Not only will you not receive the ROI you planned on today.

Tomorrow the system will be obsolete, and you might as well have selected Siebel!

When it comes to selecting SaaS procure-to-pay systems, business cases are built on the ability to:

  • Eliminate maverick spend
  • Identify opportunities for strategic sourcing
  • Consolidate the supply base
  • Automate approval processes
  • Automate matching
  • Eliminate paper
  • Take advantage of terms discounts.

Indeed, organisations build up very detailed business cases based on these factors. But the basic assumptions and prerequisites for those components of the business case to actually generate real ROI are based on three things:

  1. You get 100 per cent of your suppliers connected to the system
  2. You get 100 per cent of your end users actually using the system – all the time (not just some of the time)
  3. You run all your invoices through the system – 100 per cent of them – not just the indirect invoices, but also direct, facilities, vertical specific invoices, non-PO invoices, the whole gamut!

In procure to pay, if you don’t have those three things, not only does today’s business case fall apart, but more critically for this conversation, you can’t leverage the power of all that data in the future.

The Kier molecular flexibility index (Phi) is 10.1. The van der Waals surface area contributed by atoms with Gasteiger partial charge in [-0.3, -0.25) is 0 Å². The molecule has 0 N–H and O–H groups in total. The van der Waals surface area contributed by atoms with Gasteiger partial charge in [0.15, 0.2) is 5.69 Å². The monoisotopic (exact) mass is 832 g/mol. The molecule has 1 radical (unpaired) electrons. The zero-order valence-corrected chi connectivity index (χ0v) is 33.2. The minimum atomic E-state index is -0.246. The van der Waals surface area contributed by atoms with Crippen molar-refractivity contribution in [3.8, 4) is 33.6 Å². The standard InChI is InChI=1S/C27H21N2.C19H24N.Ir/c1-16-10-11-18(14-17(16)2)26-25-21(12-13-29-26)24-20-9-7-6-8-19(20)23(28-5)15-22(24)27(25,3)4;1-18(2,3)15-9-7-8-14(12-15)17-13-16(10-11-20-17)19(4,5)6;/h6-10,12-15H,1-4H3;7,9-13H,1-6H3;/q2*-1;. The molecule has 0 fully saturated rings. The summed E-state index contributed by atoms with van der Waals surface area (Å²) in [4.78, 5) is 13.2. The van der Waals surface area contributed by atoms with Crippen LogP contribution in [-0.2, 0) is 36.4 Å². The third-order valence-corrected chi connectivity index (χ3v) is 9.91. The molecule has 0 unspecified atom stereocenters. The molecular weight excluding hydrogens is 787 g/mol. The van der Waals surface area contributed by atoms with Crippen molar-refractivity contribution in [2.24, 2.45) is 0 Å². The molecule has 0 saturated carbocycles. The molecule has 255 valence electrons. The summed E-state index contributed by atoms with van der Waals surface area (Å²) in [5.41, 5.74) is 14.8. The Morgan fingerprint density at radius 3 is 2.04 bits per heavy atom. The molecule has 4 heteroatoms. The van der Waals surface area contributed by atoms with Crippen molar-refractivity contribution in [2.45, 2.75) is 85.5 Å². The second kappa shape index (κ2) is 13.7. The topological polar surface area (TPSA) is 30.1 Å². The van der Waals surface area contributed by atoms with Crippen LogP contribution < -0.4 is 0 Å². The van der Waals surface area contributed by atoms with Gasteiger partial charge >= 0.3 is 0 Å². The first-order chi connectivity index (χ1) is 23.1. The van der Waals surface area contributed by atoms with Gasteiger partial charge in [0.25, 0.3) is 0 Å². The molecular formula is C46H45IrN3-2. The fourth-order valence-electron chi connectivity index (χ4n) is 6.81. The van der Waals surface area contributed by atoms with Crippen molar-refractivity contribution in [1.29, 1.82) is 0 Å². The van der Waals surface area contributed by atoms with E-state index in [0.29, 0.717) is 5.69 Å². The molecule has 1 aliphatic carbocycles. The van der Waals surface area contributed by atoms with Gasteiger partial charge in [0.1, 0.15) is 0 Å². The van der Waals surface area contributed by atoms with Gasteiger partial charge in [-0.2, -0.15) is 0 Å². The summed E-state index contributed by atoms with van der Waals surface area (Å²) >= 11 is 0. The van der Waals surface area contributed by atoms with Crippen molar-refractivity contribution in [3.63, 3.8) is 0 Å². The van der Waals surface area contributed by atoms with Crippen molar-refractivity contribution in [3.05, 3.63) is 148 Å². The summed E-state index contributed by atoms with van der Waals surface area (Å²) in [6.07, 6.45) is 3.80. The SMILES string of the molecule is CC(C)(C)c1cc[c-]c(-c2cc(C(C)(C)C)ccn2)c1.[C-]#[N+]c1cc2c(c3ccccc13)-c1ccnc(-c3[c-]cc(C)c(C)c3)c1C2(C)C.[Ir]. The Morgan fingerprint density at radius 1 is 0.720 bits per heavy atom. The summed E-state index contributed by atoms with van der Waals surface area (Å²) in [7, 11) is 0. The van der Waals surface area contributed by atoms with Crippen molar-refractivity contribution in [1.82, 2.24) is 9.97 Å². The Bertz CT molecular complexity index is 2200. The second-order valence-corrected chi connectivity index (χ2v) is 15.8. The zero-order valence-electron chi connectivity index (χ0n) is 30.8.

There’s no two ways about it: You can’t use artificial intelligence if you don’t have the centralised data for those machines to learn from. It is data that feeds AI and other emerging technologies – you need data more than anything else for success in the future.

And so, my key takeaway now and always is: when you are putting together your RFPs for systems, data better be first and foremost on your mind.

Want to see more from The Big Ideas Summit Chicago.  Register now  (It’s FREE!) to gain access to all of the day’s action including video interviews with our speakers and attendees. 

 

How Much Business Does £300m Of CSR Get You?

That might sound subversive – after all, CSR isn’t about the bottom line. Is it…?

There are many definitions of CSR. In general terms, it is about delivering benefits for economic, social and environmental stakeholders. On the ground, we’ve seen fantastic work going on – exemplified by organisations like Business in the Community. We genuinely believe that for a number of businesses, CSR isn’t an add on – it’s seen as a key ingredient of a sustainable business model.

As a CEO of a for profit, the bottom line is, well, the bottom line. How do we get more customers? How do we make the ones we have happy? How do we get the best out of the team? How do we ensure our product is usable and therefore shippable?